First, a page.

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Thread: 4x5" to 5x7"... is it worth changing?

  1. #41
    ROL's Avatar
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    Re: 4x5" to 5x7"... is it worth changing?

    I use 5X7 and might be considered (at least by me) some kind of mountain photographer. All other plusses and minuses aside, the format gives me a bigger negative to work with both in terms of enlarging and cropping. The fact is, when size and weight considerations are important considerations, and shooting positions are frequently restrictive, cropping may be another very necessary option.

    My only caveat, based on ultimate availability, is that if color is a consideration at all, you might as well stick with 4X5. I personally don't use a 5X7 for color work at all. I consider it to be a tool for producing fine art monochrome enlargements.

  2. #42

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    Re: 4x5" to 5x7"... is it worth changing?

    Quote Originally Posted by Roger Cole View Post
    ...I am badly nearsighted and became presybyopic a few years ago - been wearing progressives lenses for seven years now. But the only affect on my large format photography has been that I really need to remember to bring my dedicated reading glasses with me to work under the dark cloth. Otherwise, it's so hard to get into the very close up bottom range of the progressives I just take them off...I don't think any size would be appreciably easier to work with from the point of view of my close up vision...
    I'm -6 diopters nearsighted in both eyes and have been presbyopic for more than a few years. As the myopia increased, even before needing progressives, I went to somewhat smaller frames in order that my nose wouldn't suffer so much weight, despite having already worked through a number of lens materials. I'd settled on Hi-index 1.6 plastic as a best compromise between lightness and cone-of-clarity size.

    With 5x7, a BTZS hood is long enough that I can take in the entire screen using my progressive's maximum add (1.75 diopters). For fine focusing, the somewhat smaller frames enable peering right over their tops with no need to remove and hold them in my mouth or elsewhere.

    This doesn't work for 4x5; the screen is just too small. Ancillary magnification is mandatory for critical focus with the "smallest" large format. 5x7 provides just enough edge so the loupe can stay home, waiting for a day when the 5x7 eventually exceeds my pack-carrying weight limit.

  3. #43

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    Re: 4x5" to 5x7"... is it worth changing?

    Quote Originally Posted by ROL View Post
    I use 5X7 and might be considered (at least by me) some kind of mountain photographer. All other plusses and minuses aside, the format gives me a bigger negative to work with both in terms of enlarging and cropping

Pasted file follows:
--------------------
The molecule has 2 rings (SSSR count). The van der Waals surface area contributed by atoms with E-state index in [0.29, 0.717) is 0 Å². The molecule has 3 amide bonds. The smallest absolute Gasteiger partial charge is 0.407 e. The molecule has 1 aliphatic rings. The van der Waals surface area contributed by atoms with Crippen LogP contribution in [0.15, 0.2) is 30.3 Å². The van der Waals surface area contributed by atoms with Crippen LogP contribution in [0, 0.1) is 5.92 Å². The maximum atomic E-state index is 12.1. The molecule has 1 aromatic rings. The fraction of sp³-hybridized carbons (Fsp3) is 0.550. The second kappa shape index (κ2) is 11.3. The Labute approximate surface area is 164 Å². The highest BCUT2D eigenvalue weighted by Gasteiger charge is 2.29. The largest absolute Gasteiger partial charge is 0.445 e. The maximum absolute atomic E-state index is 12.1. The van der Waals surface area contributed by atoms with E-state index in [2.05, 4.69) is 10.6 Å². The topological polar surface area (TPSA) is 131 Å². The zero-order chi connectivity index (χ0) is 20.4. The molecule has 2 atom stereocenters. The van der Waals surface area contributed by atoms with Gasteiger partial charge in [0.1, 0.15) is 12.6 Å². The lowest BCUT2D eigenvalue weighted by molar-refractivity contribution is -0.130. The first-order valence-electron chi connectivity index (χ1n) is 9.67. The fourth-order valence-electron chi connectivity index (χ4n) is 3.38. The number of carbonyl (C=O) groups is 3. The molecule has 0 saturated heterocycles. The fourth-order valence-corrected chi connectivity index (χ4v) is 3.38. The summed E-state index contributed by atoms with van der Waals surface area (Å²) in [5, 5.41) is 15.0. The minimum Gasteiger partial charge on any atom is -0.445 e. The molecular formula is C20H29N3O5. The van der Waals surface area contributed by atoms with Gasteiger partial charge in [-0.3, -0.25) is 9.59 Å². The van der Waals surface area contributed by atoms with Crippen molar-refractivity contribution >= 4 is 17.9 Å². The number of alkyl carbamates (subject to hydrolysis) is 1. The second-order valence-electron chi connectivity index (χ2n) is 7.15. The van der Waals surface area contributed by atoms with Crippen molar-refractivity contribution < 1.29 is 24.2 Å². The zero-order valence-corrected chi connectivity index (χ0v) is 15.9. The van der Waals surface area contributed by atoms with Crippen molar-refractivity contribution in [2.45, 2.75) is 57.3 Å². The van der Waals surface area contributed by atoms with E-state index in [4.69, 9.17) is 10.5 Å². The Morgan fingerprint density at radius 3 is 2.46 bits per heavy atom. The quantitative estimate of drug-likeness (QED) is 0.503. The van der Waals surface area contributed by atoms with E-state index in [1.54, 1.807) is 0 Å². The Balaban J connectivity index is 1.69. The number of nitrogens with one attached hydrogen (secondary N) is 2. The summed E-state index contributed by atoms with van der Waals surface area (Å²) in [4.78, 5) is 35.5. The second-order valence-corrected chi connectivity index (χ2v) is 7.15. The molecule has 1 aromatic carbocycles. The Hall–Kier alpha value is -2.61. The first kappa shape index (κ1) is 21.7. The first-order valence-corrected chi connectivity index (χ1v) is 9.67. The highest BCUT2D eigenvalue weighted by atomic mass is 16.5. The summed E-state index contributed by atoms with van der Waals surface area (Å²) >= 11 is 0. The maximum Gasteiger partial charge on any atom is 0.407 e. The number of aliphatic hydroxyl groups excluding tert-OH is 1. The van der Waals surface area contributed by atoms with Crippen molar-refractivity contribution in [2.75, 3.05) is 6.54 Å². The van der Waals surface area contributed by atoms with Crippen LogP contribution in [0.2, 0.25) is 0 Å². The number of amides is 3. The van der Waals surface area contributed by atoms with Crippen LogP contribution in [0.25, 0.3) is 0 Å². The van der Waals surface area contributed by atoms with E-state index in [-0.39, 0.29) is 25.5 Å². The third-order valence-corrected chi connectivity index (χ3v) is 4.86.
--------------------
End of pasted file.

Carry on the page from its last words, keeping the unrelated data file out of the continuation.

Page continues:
+1 on cropping. Especially in the field, it seems like your chances of getting the perfect full-frame photo are basically nil. There is always some tree branch you didn't see getting in the way disturbing your composition. It's a big advantage to LF that no one really talks about much.

  4. #44

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    Re: 4x5" to 5x7"... is it worth changing?

    Quote Originally Posted by domaz View Post
    +1 on cropping. Especially in the field, it seems like your chances of getting the perfect full-frame photo are basically nil. There is always some tree branch you didn't see getting in the way disturbing your composition. It's a big advantage to LF that no one really talks about much.
    And yet what I appreciate about LF is doing the opposite...always full frame, including the rebate (always in the field, often with one lens). To each their own!

  5. #45

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    Re: 4x5" to 5x7"... is it worth changing?

    I got a shenhao 4x5 too but without red bellows. I think I will order 1 like yours. I also got a 5x7 Mahogany antique camera but it's not as solid as the Shenhao. If I got enough money I will buy a new 5x7 Shenhao.

  6. #46
    Roger Cole's Avatar
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    Re: 4x5" to 5x7"... is it worth changing?

    Quote Originally Posted by Sal Santamaura View Post
    I'm -6 diopters nearsighted in both eyes and have been presbyopic for more than a few years. As the myopia increased, even before needing progressives, I went to somewhat smaller frames in order that my nose wouldn't suffer so much weight, despite having already worked through a number of lens materials. I'd settled on Hi-index 1.6 plastic as a best compromise between lightness and cone-of-clarity size.

    With 5x7, a BTZS hood is long enough that I can take in the entire screen using my progressive's maximum add (1.75 diopters). For fine focusing, the somewhat smaller frames enable peering right over their tops with no need to remove and hold them in my mouth or elsewhere.

    This doesn't work for 4x5; the screen is just too small. Ancillary magnification is mandatory for critical focus with the "smallest" large format. 5x7 provides just enough edge so the loupe can stay home, waiting for a day when the 5x7 eventually exceeds my pack-carrying weight limit.
    Well that makes sense for you. I'm -6 in my left eye but much better in my right eye. I can see a 4x5 gg ok with the closest vision portion of my progressives but it's just too narrow and too near the bottom. My dedicated reading glasses work best, really, I just keep forgetting them. Considering I can order them online for very little money I'm thinking about just getting an extra pair to go in the 4x5 kit.